Senator Odell is Chairman of
the Ways and
Means Committee, and
member of the Energy, Environment and Economic Development
Committee; Finance Committee; Citizens Trade Policy
Commission; State Park System Advisory Council; and Comprehensive Cancer Plan Oversight
District 8 towns: Acworth, Alstead, Charlestown, Claremont,
Gilsum, Goshen, Langdon, Lempster, Marlow, New London, Newbury,
Newport, Roxbury, Stoddard, Sullivan, Sunapee, Sutton, Unity,
Walpole, Washington and Westmoreland.
While the national economy continues to be confusing and unsettling to the average person there were some brighter revenue results in August for the state.
What is called “unrestricted revenue” was $109 million last month. That was $10 million or 10 percent over the budget plan. Very
significantly, revenue was up $15 million or 16 percent over last year. That is encouraging as it reflects increasing economic activity.
The big contributors to beating the budget plan last month were business taxes and receipts from the tobacco tax. The combined revenue from the business profits tax and the business enterprise tax last month was up 32 percent over the budget plan, $13 million vs. $10 million. Business tax revenue was up 45.6 percent over receipts last year.
The August budget plan for tobacco called for $19 million in revenue. It produced $23 million or 9 percent over the plan. The legislature regularly raises this tax and yet it continues to produce increased revenue each year. For the year, the tobacco tax is projected to produce $221 million.
Meals and rooms tax revenue and income from the Liquor Commission met their monthly goals. The real estate transfer tax, however, was off by $1.4 million or 17 percent shy of its goal. There had been a couple of months in which this tax brought in more than anticipated but with the end of federal tax credits the market has obviously slowed.
All profits from the Lottery Commission go into the Education Trust Fund each month. That money is important because if there is a shortfall in revenue going into the education fund, it has to be made up
with a transfer from the general fund. And lottery revenue, a key source of money for the education fund, has been lagging for a long time.
The Lottery Commission has reported that sales of instant games or scratch cards, as well as the lottery games, have been lower than sales in the prior year. Scratch card sales make up the vast majority of revenue for the lottery commission so a lag in sales there hurts. The lower sales of lottery and scratch cards in New Hampshire runs parallel with national trends for the same kind of products in other states.
New Hampshire has several revenue sources that help to spread the risk during an economic decline.
The good results in August, while encouraging, are not on a scale to avoid a major challenge next year as the legislature faces a huge budget gap between projected revenue and costs over the next biennium.
The current budget is balanced through reductions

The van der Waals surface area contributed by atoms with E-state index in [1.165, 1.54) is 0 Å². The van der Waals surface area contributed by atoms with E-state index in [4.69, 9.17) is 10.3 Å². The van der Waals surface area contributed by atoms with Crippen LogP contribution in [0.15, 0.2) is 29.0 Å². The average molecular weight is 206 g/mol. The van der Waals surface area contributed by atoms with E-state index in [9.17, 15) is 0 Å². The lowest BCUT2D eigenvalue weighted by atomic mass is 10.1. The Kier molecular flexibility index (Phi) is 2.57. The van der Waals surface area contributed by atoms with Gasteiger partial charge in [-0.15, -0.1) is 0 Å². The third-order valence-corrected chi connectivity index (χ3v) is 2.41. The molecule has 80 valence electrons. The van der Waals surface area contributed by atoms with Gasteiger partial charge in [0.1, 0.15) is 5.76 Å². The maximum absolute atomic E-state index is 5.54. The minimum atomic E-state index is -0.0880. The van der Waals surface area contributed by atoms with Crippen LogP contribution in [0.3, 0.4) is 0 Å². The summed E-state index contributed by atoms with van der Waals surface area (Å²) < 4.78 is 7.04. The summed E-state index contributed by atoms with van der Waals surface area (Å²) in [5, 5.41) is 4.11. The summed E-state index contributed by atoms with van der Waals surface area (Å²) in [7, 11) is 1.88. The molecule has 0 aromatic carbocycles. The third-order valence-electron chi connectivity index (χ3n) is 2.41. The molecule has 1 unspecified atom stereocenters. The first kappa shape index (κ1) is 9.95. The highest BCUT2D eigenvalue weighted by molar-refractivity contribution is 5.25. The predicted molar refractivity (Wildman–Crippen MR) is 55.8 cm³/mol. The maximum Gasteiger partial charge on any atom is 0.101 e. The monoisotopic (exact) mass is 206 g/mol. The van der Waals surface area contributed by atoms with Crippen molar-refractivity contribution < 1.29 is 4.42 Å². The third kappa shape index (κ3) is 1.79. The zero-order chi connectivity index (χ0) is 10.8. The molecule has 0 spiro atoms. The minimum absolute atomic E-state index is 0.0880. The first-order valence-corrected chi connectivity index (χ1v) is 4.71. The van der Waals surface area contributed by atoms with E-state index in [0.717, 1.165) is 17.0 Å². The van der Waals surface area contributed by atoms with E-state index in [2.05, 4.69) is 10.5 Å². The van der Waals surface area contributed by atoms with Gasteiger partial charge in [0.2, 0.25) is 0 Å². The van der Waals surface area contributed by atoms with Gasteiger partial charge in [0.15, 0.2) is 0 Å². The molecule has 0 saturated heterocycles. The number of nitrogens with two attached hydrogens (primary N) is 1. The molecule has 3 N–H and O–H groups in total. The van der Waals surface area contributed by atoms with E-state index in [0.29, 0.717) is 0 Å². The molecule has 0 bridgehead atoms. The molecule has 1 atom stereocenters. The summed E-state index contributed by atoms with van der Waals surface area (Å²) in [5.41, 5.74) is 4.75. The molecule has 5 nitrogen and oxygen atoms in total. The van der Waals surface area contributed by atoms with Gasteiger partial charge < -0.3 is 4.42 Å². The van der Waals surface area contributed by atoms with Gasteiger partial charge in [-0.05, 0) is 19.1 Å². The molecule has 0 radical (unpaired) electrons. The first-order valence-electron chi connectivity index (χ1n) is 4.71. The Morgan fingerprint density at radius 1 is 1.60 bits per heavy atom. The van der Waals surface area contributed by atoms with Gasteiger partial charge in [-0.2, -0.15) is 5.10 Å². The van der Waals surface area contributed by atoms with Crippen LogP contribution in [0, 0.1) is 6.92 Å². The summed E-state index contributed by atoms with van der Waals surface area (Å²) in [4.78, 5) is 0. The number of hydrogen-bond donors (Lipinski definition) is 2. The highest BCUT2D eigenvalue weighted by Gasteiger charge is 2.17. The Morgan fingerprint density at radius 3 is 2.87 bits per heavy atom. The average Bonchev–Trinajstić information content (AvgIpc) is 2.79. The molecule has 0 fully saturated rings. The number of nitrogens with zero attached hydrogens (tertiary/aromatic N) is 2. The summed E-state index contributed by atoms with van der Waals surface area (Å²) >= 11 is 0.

in spending, using one time sources of money such as nearly depleting
our “rainy day fund,” additional borrowings and, of course, the
stimulus money that came from Washington.
There is a day of reckoning ahead, but for now we
can take some solace that revenues last month exceeded the budget plan.
* * *
While state tax policy is not every reader’s top interest, what taxes we put in place, and
their rates, impacts every citizen. Most importantly, our tax policies affect our overall economy.
Now in the midst of a long serious national economic downturn, New Hampshire is faring better than many other states. Our unemployment rate is much lower than the national average, and while state revenues have been down, they are down less than many other states. Some believe that the “New Hampshire advantage” of being a low tax state and having no general income or sales tax softens the blows of national economic declines.
There are some elements of our tax regime that are not so advantageous. The independent Tax Foundation, a highly respected national organization that studies tax policies, uses five different indexes to rank each state. On corporate taxes, the foundation ranks
NH 50th … dead last in the country. Part of that ranking, you can be sure, comes from having the highest business profits tax at 8.5 percent.
New Hampshire ranks 39th for unemployment insurance taxes and 40th for property taxes. Our overall ranking is 7th because of the fact the foundation rates us 9th for income taxes and 2nd for sales taxes.
When the legislature passed Special Session House Bill 1 on June 9th, what some have called the “budget fix” bill, a provision created a Commission to Study Business Taxes. I have been appointed as one of three Senators on the commission.
Also there will be four House members and five members of the public appointed by the Governor. Each public member will represent different areas of experience and expertise including tax experts and accountants; small business; real estate, finance, and investment;
and business trade associations.
The commission will look at the current system of business taxation in New Hampshire, including the rates and allocation among taxpayers of the business enterprise tax, the business profits tax and the interest and dividends tax. An interim report is due on December 1 and a final report on November 1, 2011.
A periodic look at every state operation makes sense and that includes our business tax set up. Taxes should not be so burdensome that businessmen and women look for other states in which to conduct their business.
Taxes need to be fair from the standpoint of who pays and how they are collected.
New Hampshire State House
107 North Main Street
Concord, NH 03301-4951